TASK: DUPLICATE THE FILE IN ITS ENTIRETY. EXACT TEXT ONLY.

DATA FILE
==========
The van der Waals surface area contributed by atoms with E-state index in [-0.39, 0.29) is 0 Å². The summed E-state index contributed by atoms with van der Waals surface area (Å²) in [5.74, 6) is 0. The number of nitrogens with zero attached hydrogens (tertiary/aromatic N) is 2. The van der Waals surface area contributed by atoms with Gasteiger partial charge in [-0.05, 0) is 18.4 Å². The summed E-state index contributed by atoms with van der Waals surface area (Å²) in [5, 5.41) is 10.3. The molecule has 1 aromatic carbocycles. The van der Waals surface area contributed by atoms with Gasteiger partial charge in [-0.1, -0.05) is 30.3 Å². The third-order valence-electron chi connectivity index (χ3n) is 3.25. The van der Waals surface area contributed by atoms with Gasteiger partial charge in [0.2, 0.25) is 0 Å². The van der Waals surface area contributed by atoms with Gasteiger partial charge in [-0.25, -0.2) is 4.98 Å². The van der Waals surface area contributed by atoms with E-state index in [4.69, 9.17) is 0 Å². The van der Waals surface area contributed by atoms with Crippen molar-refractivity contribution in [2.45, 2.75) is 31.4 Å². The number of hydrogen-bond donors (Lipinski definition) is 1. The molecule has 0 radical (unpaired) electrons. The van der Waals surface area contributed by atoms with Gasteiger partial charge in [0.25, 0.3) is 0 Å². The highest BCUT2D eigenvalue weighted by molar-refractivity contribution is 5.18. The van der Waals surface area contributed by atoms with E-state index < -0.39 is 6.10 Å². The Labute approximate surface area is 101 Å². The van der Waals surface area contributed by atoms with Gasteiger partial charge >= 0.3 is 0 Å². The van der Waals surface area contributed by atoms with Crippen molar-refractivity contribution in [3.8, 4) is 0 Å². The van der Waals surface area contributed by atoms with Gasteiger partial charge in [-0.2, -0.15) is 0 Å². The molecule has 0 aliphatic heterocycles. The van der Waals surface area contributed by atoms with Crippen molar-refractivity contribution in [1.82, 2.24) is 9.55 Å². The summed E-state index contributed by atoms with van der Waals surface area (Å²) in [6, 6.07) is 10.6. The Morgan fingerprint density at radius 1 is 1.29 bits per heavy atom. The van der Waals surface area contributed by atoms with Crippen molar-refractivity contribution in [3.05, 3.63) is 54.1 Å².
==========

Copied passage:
The van der Waals surface area contributed by atoms with E-state index in [-0.39, 0.29) is 0 Å². The summed E-state index contributed by atoms with van der Waals surface area (Å²) in [5.74, 6) is 0. The number of nitrogens with zero attached hydrogens (tertiary/aromatic N) is 2. The van der Waals surface area contributed by atoms with Gasteiger partial charge in [-0.05, 0) is 18.4 Å². The summed E-state index contributed by atoms with van der Waals surface area (Å²) in [5, 5.41) is 10.3. The molecule has 1 aromatic carbocycles. The van der Waals surface area contributed by atoms with Gasteiger partial charge in [-0.1, -0.05) is 30.3 Å². The third-order valence-electron chi connectivity index (χ3n) is 3.25. The van der Waals surface area contributed by atoms with Gasteiger partial charge in [0.2, 0.25) is 0 Å². The van der Waals surface area contributed by atoms with Gasteiger partial charge in [-0.25, -0.2) is 4.98 Å². The van der Waals surface area contributed by atoms with E-state index in [4.69, 9.17) is 0 Å². The van der Waals surface area contributed by atoms with Crippen molar-refractivity contribution in [2.45, 2.75) is 31.4 Å². The number of hydrogen-bond donors (Lipinski definition) is 1. The molecule has 0 radical (unpaired) electrons. The van der Waals surface area contributed by atoms with Gasteiger partial charge in [0.25, 0.3) is 0 Å². The highest BCUT2D eigenvalue weighted by molar-refractivity contribution is 5.18. The van der Waals surface area contributed by atoms with E-state index < -0.39 is 6.10 Å². The Labute approximate surface area is 101 Å². The van der Waals surface area contributed by atoms with Gasteiger partial charge >= 0.3 is 0 Å². The van der Waals surface area contributed by atoms with Crippen molar-refractivity contribution in [3.8, 4) is 0 Å². The van der Waals surface area contributed by atoms with Gasteiger partial charge in [-0.2, -0.15) is 0 Å². The molecule has 0 aliphatic heterocycles. The van der Waals surface area contributed by atoms with Crippen molar-refractivity contribution in [1.82, 2.24) is 9.55 Å². The summed E-state index contributed by atoms with van der Waals surface area (Å²) in [6, 6.07) is 10.6. The Morgan fingerprint density at radius 1 is 1.29 bits per heavy atom. The van der Waals surface area contributed by atoms with Crippen molar-refractivity contribution in [3.05, 3.63) is 54.1 Å².